RBS and its NatWest subsidiary have suffered severe technical issues with their payment and banking systems with customers unable to access online or branch-based systems yesterday evening during one of the busiest pre-Christmas shopping days of the year.
The problems left many customers unable to access their cash or use their bank cards yesterday, mirroring a similar catastrophic week-long IT failure last year at RBS Group, although it appears a quicker recovery response is underway this time.
NatWest and RBS' websites, plus its smartphone applications, suffered IT problems on 2 December, as well as the aforementioned ATM and card payment issues which were widely reported on social media. The bank's entire online and mobile banking activities were hampered from late afternoon onwards yesterday and its scrambling to respond today. The bank insists that the problems have now been fixed, and all systems are working normally today so far.
The banking group does not believe that the IT problems it suffered were down to high levels of transactions in the UK on 'Cyber Monday', a busy pre-Christmas shopping day with millions of consumers hunting online bargins in the evening.
Ulster Bank in Northern Ireland, which is also owned by the RBS banking group, was "partly affected" by the same issue, it said in a statement.
The incident is the second time this year that RBS banking group has suffered widespread issues with its technology systems, not withstanding the catastrophic 2012 IT failure. In March 2013 hardware faults left customers unable to access their accounts. RBS is trying to rectify the situation by putting £700m into its aging IT.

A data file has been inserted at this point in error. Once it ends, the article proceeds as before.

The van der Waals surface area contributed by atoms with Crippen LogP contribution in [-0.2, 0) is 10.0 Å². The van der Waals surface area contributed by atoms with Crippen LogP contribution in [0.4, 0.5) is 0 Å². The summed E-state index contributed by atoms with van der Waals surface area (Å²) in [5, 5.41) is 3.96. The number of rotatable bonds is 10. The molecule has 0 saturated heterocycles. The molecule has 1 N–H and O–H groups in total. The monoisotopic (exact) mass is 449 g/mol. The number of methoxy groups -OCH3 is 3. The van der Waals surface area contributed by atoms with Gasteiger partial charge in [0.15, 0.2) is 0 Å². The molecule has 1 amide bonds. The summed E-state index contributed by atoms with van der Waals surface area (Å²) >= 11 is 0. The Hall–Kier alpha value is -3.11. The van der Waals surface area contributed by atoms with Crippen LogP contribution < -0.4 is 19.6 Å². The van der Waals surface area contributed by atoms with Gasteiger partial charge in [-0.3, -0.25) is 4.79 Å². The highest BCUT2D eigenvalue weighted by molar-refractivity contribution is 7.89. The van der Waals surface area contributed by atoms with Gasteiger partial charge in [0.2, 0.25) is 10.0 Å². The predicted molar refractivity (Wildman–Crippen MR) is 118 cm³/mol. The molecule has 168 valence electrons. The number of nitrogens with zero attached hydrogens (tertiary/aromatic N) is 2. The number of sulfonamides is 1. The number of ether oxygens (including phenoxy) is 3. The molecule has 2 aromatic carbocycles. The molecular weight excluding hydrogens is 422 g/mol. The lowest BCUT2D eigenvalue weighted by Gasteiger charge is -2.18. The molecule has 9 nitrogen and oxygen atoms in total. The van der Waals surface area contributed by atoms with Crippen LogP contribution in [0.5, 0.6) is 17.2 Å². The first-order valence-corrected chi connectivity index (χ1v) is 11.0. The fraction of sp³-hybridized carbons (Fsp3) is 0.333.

The bank has confirmed in a statement that any customers left out of pocket by this latest IT problem will be helped by its staff and refunds will be available.
According to Neil Kinson, vice president EMEA at Redwood Software, the days are gone when business IT problems, such as RBS' latest failure, went largely unnoticed by the outside world. "Business processes are more connected than ever before," he said, "meaning a back-end failure can have a knock-on effect on frontline services. It's like a domino effect; a persisting failure in the billing department can lead to greater pressure on the provider’s website and call centres, as customers look to question the mistake.
"If large brands like RBS wish to protect their customers from the impact of IT failure, greater effort must be made to ensure business critical processes work efficiently 100 percent of the time."
By Gary Cooper and Neil Ainger